3. Just because the pain is not being generated from the physical place that it resides, that does not mean that it is not real pain. My pain was not fake pain and it was due to a real physical condition which was oxygen deprivation. The book explains how.

4. Although this book does theorize that the source my chronic pain is repressed emotions, fully dealing with those repressed emotions was not necessarily a requirement in order for them to stop manifesting as pain in my body. The book explains how.

5. Just because I have repressed emotions that cause back pain, it does not mean I have some sort of psychiatric disorder requiring psychotherapy. The repressed emotions that cause pain can be very simple things and the same sort of everyday anger, fear or frustration that every human experiences to some degree whether they are aware of it in their conscious mind or not. In fact, some of us that outwardly and consciously are very fearless have subconscious fears and emotions that find there way into other areas. For me it was back pain. The book explains how.

6. Not only was exercise, stretching, and medical care not helping, it was actually feeding the flames of my pain by reinforcing to my conscious mind that the source of the pain was physically related when it wasn’t. All physical treatment has to stop in order for this cure to work. The book explains how.

These are just a few thoughts that I think might be useful to someone reading this blog and hearing about John Sarno for the very first time. Ultimately, I hope that people will just read the book like I did. I am not saying that exercise and stretching are bad, but now when I strengthen my core and do yoga to increase my range of motion, I am doing it to get a few extra yards off the tee, not to protect my back.

Although there is no doubt in my mind that the writing and teaching of John E. Sarno could be a fountain of youth for many others, I am also aware of how few will ever be able accept the premises of mind body medicine or the work of this brilliant healer. Simply suggesting that it does work will likely ruffle the feathers of some in the for profit medical field and I can certainly see why.

I am not going to go into a huge political discussion about everything that is wrong with for profit medicine. None the less, it is my opinion that, until we go to a system where healers are compensated based on results they get and not based on the amount of treatment they provide, we are in for a long, expensive, painful, and sickening battle where mind body medicine will remain non-traditional and discredited.

This is not a criticism of any individual doctor or healthcare provider doing their best to make a living within this system, this is a criticism of the system that is fundamentally flawed and that needs to change. If there is a way to change the basic business plan and maintain a capitalistic free market system then I am all ears but you better bring me some critical thinking and not some explanation about how moral people are and how the medical system would never put business profit above the health and wellness of the public or how the issues are all really just a result of Obamacare. I call bullshit on that one.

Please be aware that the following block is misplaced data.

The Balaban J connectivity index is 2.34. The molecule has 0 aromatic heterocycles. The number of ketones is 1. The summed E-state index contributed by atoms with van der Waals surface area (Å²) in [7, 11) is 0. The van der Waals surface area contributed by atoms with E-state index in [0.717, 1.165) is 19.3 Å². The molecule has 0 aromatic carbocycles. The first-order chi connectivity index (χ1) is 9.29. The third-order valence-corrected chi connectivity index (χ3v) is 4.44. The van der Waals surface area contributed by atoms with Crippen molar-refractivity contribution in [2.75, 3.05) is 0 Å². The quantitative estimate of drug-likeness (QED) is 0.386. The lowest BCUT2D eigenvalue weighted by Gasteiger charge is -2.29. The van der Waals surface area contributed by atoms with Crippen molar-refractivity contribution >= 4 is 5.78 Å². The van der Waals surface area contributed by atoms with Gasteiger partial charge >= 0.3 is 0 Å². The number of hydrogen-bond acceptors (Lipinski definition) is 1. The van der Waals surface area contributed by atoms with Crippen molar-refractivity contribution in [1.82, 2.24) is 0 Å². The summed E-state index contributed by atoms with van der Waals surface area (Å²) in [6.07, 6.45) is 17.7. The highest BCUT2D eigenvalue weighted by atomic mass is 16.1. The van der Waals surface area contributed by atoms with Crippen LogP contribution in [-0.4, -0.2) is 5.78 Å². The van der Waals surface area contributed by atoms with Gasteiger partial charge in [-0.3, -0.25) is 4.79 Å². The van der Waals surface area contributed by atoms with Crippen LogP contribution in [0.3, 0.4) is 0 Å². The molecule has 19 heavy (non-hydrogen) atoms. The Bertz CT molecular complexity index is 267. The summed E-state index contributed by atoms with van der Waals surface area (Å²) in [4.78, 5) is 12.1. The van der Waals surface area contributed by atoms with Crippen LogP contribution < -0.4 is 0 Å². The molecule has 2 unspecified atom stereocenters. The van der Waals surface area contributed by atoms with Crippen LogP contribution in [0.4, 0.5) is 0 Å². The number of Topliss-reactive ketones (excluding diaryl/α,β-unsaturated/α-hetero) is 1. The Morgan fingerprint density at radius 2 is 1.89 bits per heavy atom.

It is not my intention to convince people that mind body techniques will heal their pain, it is just my intention and hope to make sure people know that the alternative information does exist and that more than a few people are experiencing seemingly unreal “miracles” doing exactly the opposite of everything they were told.

I would also like to make it clear that this is just my personal experience over the last month or so. I fully acknowledge that not all pain has the same source as mine and Sarno also stresses that other serious medical issues may be at work and should be first ruled out.

Sounds funny, but had I been at a doctor’s appointment or anywhere else, instead of listening to Howard Stern that morning I would still be experiencing daily pain. Maybe someone that reads an obnoxious and sometimes offensive blog will stumble upon a cure for their pain the same as someone that listens to an obnoxious and sometimes offensive radio talk show. I have already shared this book with at least two people that I know had the same results I have had. One of which wrote a brave three part blog about her experience. You can read her story here.

I may write more as I have sense devoured two more Sarno books and used the exact principals to eliminate some strange adult onset allergies. Once again, Sarno explained how the allergy was real but how it was generated by my subconscious mind and how it can be cured by my conscious mind. The list of disorders that mind body medicine could be the answer for is staggering and yet still this realm of medicine is largely dismissed in this country where expensive treatments is always favored over the far less costly and more effective wellness and mind/body education.

I do believe that it is up to us “to make the change we want to see in the world” and if just one person finds the relief I have found by reading this blog then the time spent writing is more than justified.

Suggested Reading by John E Sarno:

Healing Back Pain The Mind – Body Connection

The Mindbody Prescription: Healing the Body, Healing the
Pain

The Divided Mind